Doctor Phobias

January 12, 2017
Doctor Phobias

Being scared of the doctor (even the doctor’s office!) is a normal developmental phase, but dealing with a fearful child can be difficult.

Here are a few PARENT tips to help:

1. Try to understand that visiting the doctor can be a difficult experience.

  • Figure out if you think your child will feel better if they are prepared for the visit, or will react better if they don’t know in advance.
  • Depending on their personality, some children get nervous to discuss events in advance while others feel more prepared and can ask questions.


2. Pretend play can help children ages 18 months and up to deal with their fears.

  • Get a simple doctors kit or use household items (such as a thermometer, popsicle stick, band aid and straw) to “play doctor” at home. Let your child pretend to listen to your heart, take your temperature or look in your ears – this will help them to work through some of what scares them and get them prepared for what happens in the office.


3. Bring some support from home.

  • Carrying a favorite blanket, toy or special item from home can make the doctor’s visit less frightening. Try bringing your little one something they like to play with at home and see if it can help to calm them.


4. If your child is upset, remind them that you are there and that they are safe.

  • Saying “I know you don’t like this, but your doctor is making sure you are all healthy and then we will go home” can help explain to your child what to expect and can help remind them that you are there.


5. Get close.

  • Having a small child sit on your lap can make them feel more secure in a strange or scary place. For older children, try holding their hand or sitting to face them (and make eye contact). Knowing you are with them can make a HUGE difference.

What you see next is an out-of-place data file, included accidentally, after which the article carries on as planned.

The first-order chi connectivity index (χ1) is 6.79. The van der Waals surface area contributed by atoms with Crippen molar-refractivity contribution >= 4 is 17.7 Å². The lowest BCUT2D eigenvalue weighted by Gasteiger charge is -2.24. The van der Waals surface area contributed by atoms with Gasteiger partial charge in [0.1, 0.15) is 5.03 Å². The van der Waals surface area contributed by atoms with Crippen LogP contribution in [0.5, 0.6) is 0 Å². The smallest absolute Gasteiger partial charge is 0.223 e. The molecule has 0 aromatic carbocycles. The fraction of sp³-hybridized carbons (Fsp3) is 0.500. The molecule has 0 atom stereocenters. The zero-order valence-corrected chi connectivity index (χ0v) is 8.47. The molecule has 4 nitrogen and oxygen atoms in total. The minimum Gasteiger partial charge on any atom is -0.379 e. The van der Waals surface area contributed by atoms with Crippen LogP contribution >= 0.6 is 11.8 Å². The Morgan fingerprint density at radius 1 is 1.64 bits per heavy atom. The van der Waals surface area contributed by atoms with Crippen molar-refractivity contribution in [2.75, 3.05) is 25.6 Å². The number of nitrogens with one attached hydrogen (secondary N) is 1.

6. Let your child know how well they did.

  • Saying something like “Awesome job calming down and letting the doctor examine you. We are all done and can go home.” Make this praise even more special by adding a hug or high-five.


Here are a few PROVIDER tips to help:

1. Know what is normal.

  • From 8 months till 2.5 years children routinely experience high anxiety visiting the doctor. This is a normal part of their development, and caregivers should be reassured that this behavior is normal and expected.


2. Plan your visit accounting for the child’s and caregiver’s discomfort..

  • Use quiet moments to talk to the caregivers and don’t try to examine while you talk if the child is crying (remember that caregivers have trouble attending to crying and listening!).


3. Look away.

  • Avoiding eye contact with a scared child can help to hold off any tears.
  • Talk to caregivers with a happy cheerful voice and keep your eyes off the little ones until it is time for the exam.


4. Be playful!

  • Make the exam as fun as possible (for example, “I’m looking to see if there are bubbles in your ears!”) and play “peek-a-boo” (besides entertaining patients, this helps them to learn object permanence – the idea that disappearing things come back – and helps with separation anxiety)


5. Use the visit to teach!

  • Use the names of body parts while you are examining them and ask children if they can point to where they are.


6. Try starting with toes

  • Toes are further away from the baby’s face, and a tickle can provoke a laugh.
  • Use a very gentle touch and try to warm up your hands (while washing them) before.


7. Remember to praise as much as possible.

  • Saying “Dad, you did a great job keeping the baby calm” makes a big impression on parents and can help them build self-esteem and confidence.
  • To the patient, your compliment will also help them to know what to do next time.  Try saying “You did a terrific job taking big breaths, thank you” to help teach kids what to do again at the next visit.